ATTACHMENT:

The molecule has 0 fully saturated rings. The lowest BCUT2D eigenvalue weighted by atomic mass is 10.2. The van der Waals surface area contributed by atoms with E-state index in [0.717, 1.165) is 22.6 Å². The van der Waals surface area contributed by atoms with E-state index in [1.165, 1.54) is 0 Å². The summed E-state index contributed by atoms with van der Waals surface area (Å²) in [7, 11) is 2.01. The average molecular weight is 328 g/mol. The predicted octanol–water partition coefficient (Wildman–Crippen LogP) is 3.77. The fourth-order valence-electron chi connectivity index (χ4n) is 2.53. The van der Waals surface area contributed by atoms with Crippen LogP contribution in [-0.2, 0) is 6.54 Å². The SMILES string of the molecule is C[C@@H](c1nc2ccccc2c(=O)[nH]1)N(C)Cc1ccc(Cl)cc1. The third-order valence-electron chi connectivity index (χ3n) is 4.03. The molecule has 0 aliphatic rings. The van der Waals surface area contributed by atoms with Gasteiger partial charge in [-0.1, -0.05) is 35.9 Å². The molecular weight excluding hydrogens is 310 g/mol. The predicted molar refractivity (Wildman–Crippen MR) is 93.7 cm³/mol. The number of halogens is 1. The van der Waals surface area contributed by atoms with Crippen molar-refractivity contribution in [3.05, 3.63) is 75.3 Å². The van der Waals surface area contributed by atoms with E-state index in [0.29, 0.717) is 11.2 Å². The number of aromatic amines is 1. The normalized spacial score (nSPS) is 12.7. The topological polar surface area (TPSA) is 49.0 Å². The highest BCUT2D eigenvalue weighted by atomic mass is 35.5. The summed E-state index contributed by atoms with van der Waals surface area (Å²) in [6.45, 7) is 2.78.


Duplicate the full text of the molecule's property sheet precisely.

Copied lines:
The molecule has 0 fully saturated rings. The lowest BCUT2D eigenvalue weighted by atomic mass is 10.2. The van der Waals surface area contributed by atoms with E-state index in [0.717, 1.165) is 22.6 Å². The van der Waals surface area contributed by atoms with E-state index in [1.165, 1.54) is 0 Å². The summed E-state index contributed by atoms with van der Waals surface area (Å²) in [7, 11) is 2.01. The average molecular weight is 328 g/mol. The predicted octanol–water partition coefficient (Wildman–Crippen LogP) is 3.77. The fourth-order valence-electron chi connectivity index (χ4n) is 2.53. The van der Waals surface area contributed by atoms with Crippen LogP contribution in [-0.2, 0) is 6.54 Å². The SMILES string of the molecule is C[C@@H](c1nc2ccccc2c(=O)[nH]1)N(C)Cc1ccc(Cl)cc1. The third-order valence-electron chi connectivity index (χ3n) is 4.03. The molecule has 0 aliphatic rings. The van der Waals surface area contributed by atoms with Gasteiger partial charge in [-0.1, -0.05) is 35.9 Å². The molecular weight excluding hydrogens is 310 g/mol. The predicted molar refractivity (Wildman–Crippen MR) is 93.7 cm³/mol. The number of halogens is 1. The van der Waals surface area contributed by atoms with Crippen molar-refractivity contribution in [3.05, 3.63) is 75.3 Å². The van der Waals surface area contributed by atoms with E-state index in [0.29, 0.717) is 11.2 Å². The number of aromatic amines is 1. The normalized spacial score (nSPS) is 12.7. The topological polar surface area (TPSA) is 49.0 Å². The highest BCUT2D eigenvalue weighted by atomic mass is 35.5. The summed E-state index contributed by atoms with van der Waals surface area (Å²) in [6.45, 7) is 2.78.